Whether it’s brand-new or new-to-you, it’s always a big deal to bring home a new vehicle. But there are a few things you should do to get it ready to share its time with you.

Here is a checklist that can help improve your ownership experience. Some might not seem that important right now, but they could be important down the road.

Double-Check the Numbers

Whether it’s new or used, jot down the vehicle information number (VIN) directly from the car. It’s the 17-digit number visible through the windshield on the driver’s side of the dash. Check it against all the paperwork, including the ownership, insurance documents, and bill of sale. It’s a complicated number, and while it’s very rare, there are instances of it being transcribed incorrectly.

Register With the Automaker When You Buy a Used Vehicle

When you register with an automaker, any safety recalls will be mailed directly to you. You can often do this online from the automaker’s website. You’ll need the VIN to do this. At the same time, see if there are any outstanding recalls on your vehicle. The manufacturer can tell you or a local dealer for that brand will be able to look it up.

Whether your car’s new or used, if you move, be sure to update your address with the automaker, which actually sends the recalls. Changing it at your dealer only affects any mail you get from them.

Find Your Wheel-Lock Key

Many alloy wheels have an anti-theft nut on them, known as a wheel lock. It doesn’t actually lock onto the wheel, but to remove it, you need a specialized socket called the wheel-lock wrench or key. Make sure it comes with your vehicle, and then store it in your glove box. Technicians can’t service your brakes or change your tires if your wheel-lock key is sitting at home in your garage.

Out With the Old, in With the New

If the last owner didn’t do so, clean out the old phone contacts. If it has a navigation system, don’t set the “Home” button to your actual address. Instead, pick a landmark a couple of blocks away. You’ll still find your way back from unfamiliar locations, but if someone steals your car with your key ring in it, it won’t lead them directly to a front door they can now open.

Lean on Liens

Checking for any liens is something you should have done before buying a used car, but it’s important enough to mention it here. How to do it depends on your province, and you can find information through the Government of Canada’s website. A vehicle can have more than one lien on it, so always check even if you were shown a paid-in-full receipt. If there is a loan against it, and the previous owner misses those payments, the vehicle could be seized from you to cover it.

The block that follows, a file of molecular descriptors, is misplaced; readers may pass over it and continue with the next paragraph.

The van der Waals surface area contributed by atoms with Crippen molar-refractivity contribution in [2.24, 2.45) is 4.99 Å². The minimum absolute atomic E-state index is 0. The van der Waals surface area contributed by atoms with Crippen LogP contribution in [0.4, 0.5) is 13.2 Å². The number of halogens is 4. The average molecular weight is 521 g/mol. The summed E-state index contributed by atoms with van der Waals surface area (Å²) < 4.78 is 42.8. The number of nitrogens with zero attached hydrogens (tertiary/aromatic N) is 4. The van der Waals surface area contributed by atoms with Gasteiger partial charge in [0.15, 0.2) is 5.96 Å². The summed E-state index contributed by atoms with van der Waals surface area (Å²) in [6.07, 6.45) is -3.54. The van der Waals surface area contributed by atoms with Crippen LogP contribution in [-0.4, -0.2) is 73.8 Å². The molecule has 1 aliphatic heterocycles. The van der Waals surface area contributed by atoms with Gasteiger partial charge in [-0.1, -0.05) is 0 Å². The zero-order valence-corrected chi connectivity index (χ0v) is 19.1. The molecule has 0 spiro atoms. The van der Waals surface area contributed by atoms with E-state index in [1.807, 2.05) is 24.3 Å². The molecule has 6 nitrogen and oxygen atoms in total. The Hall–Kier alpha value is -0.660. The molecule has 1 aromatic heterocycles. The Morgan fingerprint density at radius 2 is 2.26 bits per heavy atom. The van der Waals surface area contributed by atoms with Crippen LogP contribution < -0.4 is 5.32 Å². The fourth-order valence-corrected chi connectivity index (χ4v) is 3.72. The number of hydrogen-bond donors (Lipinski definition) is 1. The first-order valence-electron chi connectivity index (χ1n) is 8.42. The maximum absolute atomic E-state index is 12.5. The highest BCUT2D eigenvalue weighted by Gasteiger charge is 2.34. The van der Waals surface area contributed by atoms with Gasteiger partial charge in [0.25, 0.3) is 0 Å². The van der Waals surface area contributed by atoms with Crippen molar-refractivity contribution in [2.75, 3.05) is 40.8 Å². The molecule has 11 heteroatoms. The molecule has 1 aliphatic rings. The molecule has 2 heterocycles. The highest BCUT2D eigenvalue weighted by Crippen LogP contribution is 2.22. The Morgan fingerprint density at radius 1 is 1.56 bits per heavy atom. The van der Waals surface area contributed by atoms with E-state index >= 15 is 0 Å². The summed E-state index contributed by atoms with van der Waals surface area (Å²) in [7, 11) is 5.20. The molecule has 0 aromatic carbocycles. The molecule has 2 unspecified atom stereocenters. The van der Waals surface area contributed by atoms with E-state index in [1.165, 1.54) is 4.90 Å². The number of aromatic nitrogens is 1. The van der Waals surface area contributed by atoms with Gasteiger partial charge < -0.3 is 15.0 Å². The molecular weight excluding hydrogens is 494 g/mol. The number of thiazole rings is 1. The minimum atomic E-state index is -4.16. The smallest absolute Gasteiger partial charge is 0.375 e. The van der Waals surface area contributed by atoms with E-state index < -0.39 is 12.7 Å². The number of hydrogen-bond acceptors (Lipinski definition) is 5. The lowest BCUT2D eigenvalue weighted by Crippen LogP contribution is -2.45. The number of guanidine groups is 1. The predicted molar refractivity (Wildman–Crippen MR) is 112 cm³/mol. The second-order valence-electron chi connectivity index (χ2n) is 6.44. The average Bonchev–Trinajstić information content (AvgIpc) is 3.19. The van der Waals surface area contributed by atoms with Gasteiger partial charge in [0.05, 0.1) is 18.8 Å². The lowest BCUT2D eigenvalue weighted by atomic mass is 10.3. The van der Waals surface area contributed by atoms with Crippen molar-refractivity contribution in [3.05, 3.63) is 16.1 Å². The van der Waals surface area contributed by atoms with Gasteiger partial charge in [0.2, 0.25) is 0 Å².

Get It Ready for the Road

Whether new or used, check the tire pressure. Most vehicles have at least one tire that’s below the recommendation, and that wastes fuel and can be unsafe. Consider having the car rustproofed or oil-sprayed, which is your best insurance against expensive rust repairs down the road. Do some simple maintenance on a used vehicle, such as changing the cabin air filter (instructions should be in the owner’s manual); oiling the hinges if they squeak or don’t move smoothly; and cleaning the hidden areas in the trunk or cargo compartment, and under the seats. On a pickup truck, grease the cable that holds the spare tire under the bed, so it doesn’t corrode or seize.

Know What’s Been Done

When you’re taking delivery of a used vehicle, get copies of the service records. (You should ask to see these whenever you shop for a used car, so you’ll know if someone’s looked after it properly.) Check these records when you need a repair, in case it’s a part that was replaced shortly before you got it and may still be covered under a warranty.

Determine the Value

While most insurance claims provide a fair price when a vehicle is damaged or stolen, yours might be worth a little more – maybe it’s in exceptionally good condition for its age, or it’s been modified with add-ons. It may be worthwhile to have it appraised. You’ll pay a bit more for your insurance, but you’ll be happier if you need to collect on it. Before you do, though, check to see if your insurer is willing, and if it will accept your appraiser – not all are considered sufficiently professional.

Read the Owner’s Manual

It’s the most boring book you’ll ever open, but you should at least read the highlights. You may find features you didn’t realize were there, or how to dig deep into the infotainment system to get the most out of it. Even if you’ve traded in your old car for a newer version of the same model, the manual might alert you to features that have changed.

Smile for the Camera

Park your new or new-to-you vehicle in front of a nice background, and then get someone to take photos of you and your ride. Many people have prized photos of long-gone ancestors, standing proudly beside their Ford Model T or ’55 Chevy. It might be just daily transportation to you, but one day, someone’s going to love that picture of you and your car just as much.